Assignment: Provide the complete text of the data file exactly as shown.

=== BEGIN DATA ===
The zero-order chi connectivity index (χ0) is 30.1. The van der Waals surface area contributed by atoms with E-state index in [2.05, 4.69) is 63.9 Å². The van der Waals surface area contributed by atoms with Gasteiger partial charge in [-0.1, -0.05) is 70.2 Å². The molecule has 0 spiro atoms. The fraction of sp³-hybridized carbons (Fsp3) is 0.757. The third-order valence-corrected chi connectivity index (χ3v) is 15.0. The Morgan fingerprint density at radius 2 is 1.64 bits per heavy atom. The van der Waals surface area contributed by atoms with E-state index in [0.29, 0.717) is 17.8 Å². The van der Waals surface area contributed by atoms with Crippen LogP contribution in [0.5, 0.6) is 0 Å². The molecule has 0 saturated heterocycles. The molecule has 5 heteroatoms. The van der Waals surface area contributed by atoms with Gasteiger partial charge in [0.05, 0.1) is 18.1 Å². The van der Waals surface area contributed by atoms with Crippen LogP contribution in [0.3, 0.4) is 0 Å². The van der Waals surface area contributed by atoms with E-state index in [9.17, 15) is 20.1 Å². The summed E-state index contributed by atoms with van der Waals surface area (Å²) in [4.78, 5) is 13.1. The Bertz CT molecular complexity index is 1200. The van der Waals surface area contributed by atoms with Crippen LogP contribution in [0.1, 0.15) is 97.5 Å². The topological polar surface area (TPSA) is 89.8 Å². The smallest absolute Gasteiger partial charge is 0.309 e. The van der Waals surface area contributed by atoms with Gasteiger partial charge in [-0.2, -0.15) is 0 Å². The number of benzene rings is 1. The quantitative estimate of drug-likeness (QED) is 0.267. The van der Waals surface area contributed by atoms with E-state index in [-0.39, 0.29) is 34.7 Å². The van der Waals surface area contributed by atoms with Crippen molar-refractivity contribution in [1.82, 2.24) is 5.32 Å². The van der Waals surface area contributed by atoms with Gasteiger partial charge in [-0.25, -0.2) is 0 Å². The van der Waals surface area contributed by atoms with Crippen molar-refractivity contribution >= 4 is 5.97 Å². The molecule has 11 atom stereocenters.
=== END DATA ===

The zero-order chi connectivity index (χ0) is 30.1. The van der Waals surface area contributed by atoms with E-state index in [2.05, 4.69) is 63.9 Å². The van der Waals surface area contributed by atoms with Gasteiger partial charge in [-0.1, -0.05) is 70.2 Å². The molecule has 0 spiro atoms. The fraction of sp³-hybridized carbons (Fsp3) is 0.757. The third-order valence-corrected chi connectivity index (χ3v) is 15.0. The Morgan fingerprint density at radius 2 is 1.64 bits per heavy atom. The van der Waals surface area contributed by atoms with E-state index in [0.29, 0.717) is 17.8 Å². The van der Waals surface area contributed by atoms with Crippen LogP contribution in [0.5, 0.6) is 0 Å². The molecule has 0 saturated heterocycles. The molecule has 5 heteroatoms. The van der Waals surface area contributed by atoms with Gasteiger partial charge in [0.05, 0.1) is 18.1 Å². The van der Waals surface area contributed by atoms with Crippen LogP contribution in [0.3, 0.4) is 0 Å². The van der Waals surface area contributed by atoms with E-state index in [9.17, 15) is 20.1 Å². The summed E-state index contributed by atoms with van der Waals surface area (Å²) in [4.78, 5) is 13.1. The Bertz CT molecular complexity index is 1200. The van der Waals surface area contributed by atoms with Crippen LogP contribution in [0.1, 0.15) is 97.5 Å². The topological polar surface area (TPSA) is 89.8 Å². The smallest absolute Gasteiger partial charge is 0.309 e. The van der Waals surface area contributed by atoms with Gasteiger partial charge in [-0.2, -0.15) is 0 Å². The number of benzene rings is 1. The quantitative estimate of drug-likeness (QED) is 0.267. The van der Waals surface area contributed by atoms with E-state index in [-0.39, 0.29) is 34.7 Å². The van der Waals surface area contributed by atoms with Crippen molar-refractivity contribution in [1.82, 2.24) is 5.32 Å². The van der Waals surface area contributed by atoms with Gasteiger partial charge in [-0.25, -0.2) is 0 Å². The van der Waals surface area contributed by atoms with Crippen molar-refractivity contribution >= 4 is 5.97 Å². The molecule has 11 atom stereocenters.